Citation Nr: 18160394
Decision Date: 12/27/18	Archive Date: 12/26/18

DOCKET NO. 12-14 436A
DATE:	December 27, 2018
ORDER
Entitlement to service connection for posttraumatic stress disorder (PTSD) is denied.
Entitlement to a compensable rating for bilateral hearing loss from November 15, 2010 to December 19, 2011, is denied.
Entitlement to a 20 percent rating for bilateral hearing loss from December 20, 2011 to July 23, 2017, is granted, subject to the laws and regulations governing the payment of monetary awards.
Entitlement to a rating in excess of 10 percent for bilateral hearing loss since July 24, 2017, is denied.
Entitlement to total disability based individual unemployability (TDIU) is denied.
FINDINGS OF FACT
1. There is no competent evidence to corroborate an in-service non-combat stressor causing the Veteran’s PTSD.
2. From November 15, 2010 to December 19, 2011, the most probative evidence indicates the Veteran’s hearing loss was manifested by Level III in the right ear and Level III in the left ear, at worst.
3. From December 20, 2011 to July 23, 2017, the most probative evidence indicates the Veteran’s hearing loss was manifested by Level IV in the right ear and Level VI in the left ear, at worst.
4. Since July 24, 2017, the most probative evidence indicates the Veteran’s hearing loss was manifested by Level II in the right ear and Level VIII in the left ear, at worst.
5. The evidence is against a finding that the Veteran is unable to secure and follow a substantially gainful occupation consistent with his education and occupational experience by reason of his service-connected disabilities.
CONCLUSIONS OF LAW
1. The criteria for service connection for PTSD have not been satisfied.  38 U.S.C. §§ 1110, 5107; 38 C.F.R. §§ 3.102, 3.303, 3.304.
2. The criteria for a compensable rating for bilateral hearing loss from November 15, 2010 to December 20, 2011 have not been satisfied.  38 U.S.C. §§ 1155, 5107; 38 C.F.R. § 4.85, Diagnostic Code 6100. 
3. The criteria for a 20 percent rating for bilateral hearing loss from December 20, 2011 to July 23, 2017 have been satisfied.  38 U.S.C. §§ 1155, 5107; 38 C.F.R. § 4.85, Diagnostic Code 6100.
4. The criteria for a rating in excess of 10 percent for bilateral hearing loss since July 24, 2017 have not been satisfied.  38 U.S.C. §§ 1155, 5107; 38 C.F.R. § 4.85, Diagnostic Code 6100.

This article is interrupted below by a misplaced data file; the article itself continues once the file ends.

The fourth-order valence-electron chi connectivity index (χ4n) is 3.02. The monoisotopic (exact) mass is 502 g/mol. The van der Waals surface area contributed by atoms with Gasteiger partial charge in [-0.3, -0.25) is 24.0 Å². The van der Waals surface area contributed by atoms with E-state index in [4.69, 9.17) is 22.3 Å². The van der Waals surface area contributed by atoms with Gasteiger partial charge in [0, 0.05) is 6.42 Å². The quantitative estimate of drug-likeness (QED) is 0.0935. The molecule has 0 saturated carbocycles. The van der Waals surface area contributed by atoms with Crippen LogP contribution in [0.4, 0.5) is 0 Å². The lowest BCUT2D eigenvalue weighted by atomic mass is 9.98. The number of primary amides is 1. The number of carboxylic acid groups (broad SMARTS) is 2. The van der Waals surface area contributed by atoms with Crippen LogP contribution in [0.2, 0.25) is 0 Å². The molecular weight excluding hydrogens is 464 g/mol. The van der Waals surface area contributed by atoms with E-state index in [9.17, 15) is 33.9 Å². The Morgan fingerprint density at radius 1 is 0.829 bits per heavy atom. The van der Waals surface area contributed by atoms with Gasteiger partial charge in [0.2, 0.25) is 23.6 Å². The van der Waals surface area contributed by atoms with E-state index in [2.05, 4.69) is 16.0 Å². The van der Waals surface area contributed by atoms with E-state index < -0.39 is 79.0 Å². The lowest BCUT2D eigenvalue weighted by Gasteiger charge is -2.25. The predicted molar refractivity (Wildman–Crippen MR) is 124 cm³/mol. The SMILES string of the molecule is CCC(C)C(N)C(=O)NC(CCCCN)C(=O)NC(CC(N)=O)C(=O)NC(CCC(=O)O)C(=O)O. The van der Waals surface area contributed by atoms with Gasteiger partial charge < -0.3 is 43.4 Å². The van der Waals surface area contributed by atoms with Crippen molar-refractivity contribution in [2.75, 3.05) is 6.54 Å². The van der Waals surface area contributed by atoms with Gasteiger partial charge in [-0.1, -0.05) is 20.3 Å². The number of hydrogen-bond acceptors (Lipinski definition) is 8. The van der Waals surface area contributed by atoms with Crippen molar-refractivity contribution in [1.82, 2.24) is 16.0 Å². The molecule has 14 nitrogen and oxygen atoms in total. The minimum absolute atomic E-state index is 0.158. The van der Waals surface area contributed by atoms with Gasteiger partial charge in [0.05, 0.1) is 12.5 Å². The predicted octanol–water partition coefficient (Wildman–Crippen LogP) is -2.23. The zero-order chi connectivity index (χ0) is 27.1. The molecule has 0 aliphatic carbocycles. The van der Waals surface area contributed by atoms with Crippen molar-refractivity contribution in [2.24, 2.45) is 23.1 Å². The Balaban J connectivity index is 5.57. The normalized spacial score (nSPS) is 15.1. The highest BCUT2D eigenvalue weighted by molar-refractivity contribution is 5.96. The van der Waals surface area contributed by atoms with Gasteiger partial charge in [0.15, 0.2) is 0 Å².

5. The criteria for TDIU have not been satisfied.  38 U.S.C. §§ 1155, 5107; 38 C.F.R. §§ 3.340, 3.341, 4.16.
REASONS AND BASES FOR FINDINGS AND CONCLUSIONS
The Veteran served on active duty from January 1971 to December 1972.
This matter is before the Board of Veterans’ Appeals (Board) on appeal of January 2010 and August 2011 rating decisions by the Department of Veterans Affairs (VA) Regional Office (RO).
In February 2015, the Veteran appeared at a hearing before the undersigned Veterans Law Judge.  A transcript of the hearing is in the record.
In August 2016, the Board remanded the case for additional development.  As the requested development has been completed, no further action is necessary to comply with the Board’s remand directives.  Stegall v. West, 11 Vet. App. 268, 271 (1998).
Service Connection
Generally, to establish service connection, a claimant must show: (1) a present disability; (2) an in-service incurrence or aggravation of a disease or injury; and (3) a causal relationship between the present disability and the disease or injury incurred or aggravated during service, the so-called “nexus” requirement.  See 38 U.S.C. §§ 1110, 1131; 38 C.F.R. § 3.303; see also Shedden v. Principi, 381 F.3d 1163, 1167 (Fed. Cir. 2004). 
Establishing service connection for PTSD requires: (1) medical evidence diagnosing PTSD; (2) credible supporting evidence that the claimed in-service stressor actually occurred; and (3) medical evidence of a link between current symptomatology and the claimed in-service stressor.  38 C.F.R. § 3.304(f).
The Veteran filed claims for service connection for various mental health disabilities in September 2009, including PTSD.  He was granted service connection for generalized anxiety disorder (GAD) with alcohol use disorder in sustained remission in an August 2018 rating decision.  There is no prohibition against a veteran being service-connected for more than one diagnosed psychiatric disorder.  See Amberman v. Shinseki, 570 F.3d 1377, 1381 (Fed. Cir. 2009).